Bermuda-based IPC Holdings, Ltd. reported a net loss for the quarter ended September 30, 2004, of $17.8 million, or 37 cents per share, compared to net income of $62.1 million, or $1.29 per share, for the third quarter of 2003.
For the nine months ended September 30, 2004, the company reported net income of $130.million, or $2.69 per share, compared to $195.2 million, or $4.04 per share, for the corresponding period in 2003. The company’s net operating loss for the period was $17.4 million, or 36 cents per share, compared to net operating income of $61.8 million, or $1.28 per share for the third quarter of 2003. For the nine months ended September 30, 2004, net operating income was $122.7 million, or $2.54 per share, compared to $188.8 million, or $3.91 per share, for the corresponding nine months of 2003.
President and CEO Jim Bryce commented: “Our loss in the quarter, which is only the third quarterly loss in the Company’s eleven year history, resulted from the unprecedented combination of events that took place in the quarter. This exceptional series of windstorms is another reminder that nature is far from predictable, and that while catastrophe modeling is unquestionably a useful tool in the pricing and management of risk, it should never outweigh sound underwriting skills and judgment.”
He added that “the recent high frequency of windstorms that made landfall in the United States will likely cause many reinsureds to review their catastrophe reinsurance programs. Given the number of significant events that occurred, we believe that IPC benefited from our underwriting and risk management approach. This includes our focus on writing excess of loss catastrophe reinsurance treaties, and the size of the geographic zones in which we measure aggregated exposures in terms of sums insured. We believe that this conservative approach will continue to serve the Company and its shareholders very well.”
Bryce also reacted to the current turmoil in the industry caused by New York Attorney General Eliot Spitzer’s investigation. “We would also like to note,” he stated, “that we do not currently pay, and have not previously paid, any commissions or fees in respect of PSAs or MSAs with any brokers who place business with us.”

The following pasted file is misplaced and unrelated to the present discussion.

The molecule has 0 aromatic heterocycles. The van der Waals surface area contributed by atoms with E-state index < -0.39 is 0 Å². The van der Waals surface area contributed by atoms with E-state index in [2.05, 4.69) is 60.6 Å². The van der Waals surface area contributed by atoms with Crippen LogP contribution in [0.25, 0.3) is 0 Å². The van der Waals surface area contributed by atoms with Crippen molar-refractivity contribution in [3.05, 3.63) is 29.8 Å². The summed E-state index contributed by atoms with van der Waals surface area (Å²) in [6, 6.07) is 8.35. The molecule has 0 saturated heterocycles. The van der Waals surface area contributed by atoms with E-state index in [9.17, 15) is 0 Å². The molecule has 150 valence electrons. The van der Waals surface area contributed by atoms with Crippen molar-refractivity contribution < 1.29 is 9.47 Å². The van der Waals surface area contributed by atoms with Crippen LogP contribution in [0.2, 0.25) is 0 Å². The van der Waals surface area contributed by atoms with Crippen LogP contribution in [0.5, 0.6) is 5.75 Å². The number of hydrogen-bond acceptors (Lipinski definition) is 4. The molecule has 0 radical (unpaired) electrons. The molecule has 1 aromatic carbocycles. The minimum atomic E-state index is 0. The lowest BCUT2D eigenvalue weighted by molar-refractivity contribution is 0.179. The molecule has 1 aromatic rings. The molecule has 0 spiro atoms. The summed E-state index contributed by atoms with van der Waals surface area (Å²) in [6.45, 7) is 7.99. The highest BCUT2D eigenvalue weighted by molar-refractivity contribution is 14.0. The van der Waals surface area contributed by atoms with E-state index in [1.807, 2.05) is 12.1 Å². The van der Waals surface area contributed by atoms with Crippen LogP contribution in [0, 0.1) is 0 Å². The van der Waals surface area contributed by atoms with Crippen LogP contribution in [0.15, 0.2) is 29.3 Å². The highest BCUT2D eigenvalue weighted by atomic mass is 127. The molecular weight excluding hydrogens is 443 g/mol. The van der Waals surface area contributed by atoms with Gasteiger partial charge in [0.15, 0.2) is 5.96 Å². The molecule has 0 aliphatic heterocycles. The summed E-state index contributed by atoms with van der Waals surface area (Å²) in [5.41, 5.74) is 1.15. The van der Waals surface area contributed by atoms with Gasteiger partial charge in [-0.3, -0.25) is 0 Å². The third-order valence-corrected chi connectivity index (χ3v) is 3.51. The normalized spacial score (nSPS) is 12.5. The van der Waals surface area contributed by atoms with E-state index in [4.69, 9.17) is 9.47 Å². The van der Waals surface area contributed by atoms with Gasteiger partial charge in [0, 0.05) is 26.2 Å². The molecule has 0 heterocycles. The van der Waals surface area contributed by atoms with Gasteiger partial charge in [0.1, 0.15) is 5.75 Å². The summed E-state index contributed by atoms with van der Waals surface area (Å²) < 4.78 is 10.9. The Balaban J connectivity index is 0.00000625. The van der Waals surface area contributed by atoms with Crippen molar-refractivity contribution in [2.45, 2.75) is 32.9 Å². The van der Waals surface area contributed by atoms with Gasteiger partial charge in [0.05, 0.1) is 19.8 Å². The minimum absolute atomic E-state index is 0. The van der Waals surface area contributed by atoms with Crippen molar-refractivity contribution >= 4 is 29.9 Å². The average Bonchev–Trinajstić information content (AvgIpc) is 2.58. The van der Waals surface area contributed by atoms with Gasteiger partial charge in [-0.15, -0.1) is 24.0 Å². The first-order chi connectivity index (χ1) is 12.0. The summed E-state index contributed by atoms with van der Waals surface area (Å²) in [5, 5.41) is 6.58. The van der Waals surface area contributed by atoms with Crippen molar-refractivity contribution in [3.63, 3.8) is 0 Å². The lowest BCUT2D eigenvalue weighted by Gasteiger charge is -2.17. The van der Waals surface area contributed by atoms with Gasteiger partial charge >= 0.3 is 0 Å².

Bryce also noted: “Gross premiums were $60.7 million in the third quarter of 2004, compared to $45.8 million in the third quarter of 2003, an increase of 32 percent. As a result of the significant losses incurred in the quarter, reinstatement premiums were $16.7 million in the third quarter of 2004, compared to $2.1 million in the third quarter of 2003. In the third quarter of 2004 we wrote new business and additional or restructured business for existing clients, which totaled $5.1 million, which more than offset business that we did not renew ($1.8 million).
“For the nine months ended September 30, 2004, we wrote gross premiums of $343.8 million, which is a 14% increase compared to $302.3 million written in the corresponding period of 2003. In the third quarter of 2004, we ceded $1.4 million of premiums to our retrocessional facilities, bringing the total ceded for the nine months ended September 30, 2004, to $18.0 million. This compares with $1.0 million and $14.7 million for the corresponding quarter and nine-month period of 2003, respectively. Ceded premiums have increased because our gross writings have increased, as well as increases in retrocessionaires’ participation in our Surplus treaty, and increased capacity in our excess of loss retrocessional facility. In addition, we entered a new, short-term, aviation retrocessional contract at the end of September 2004.”
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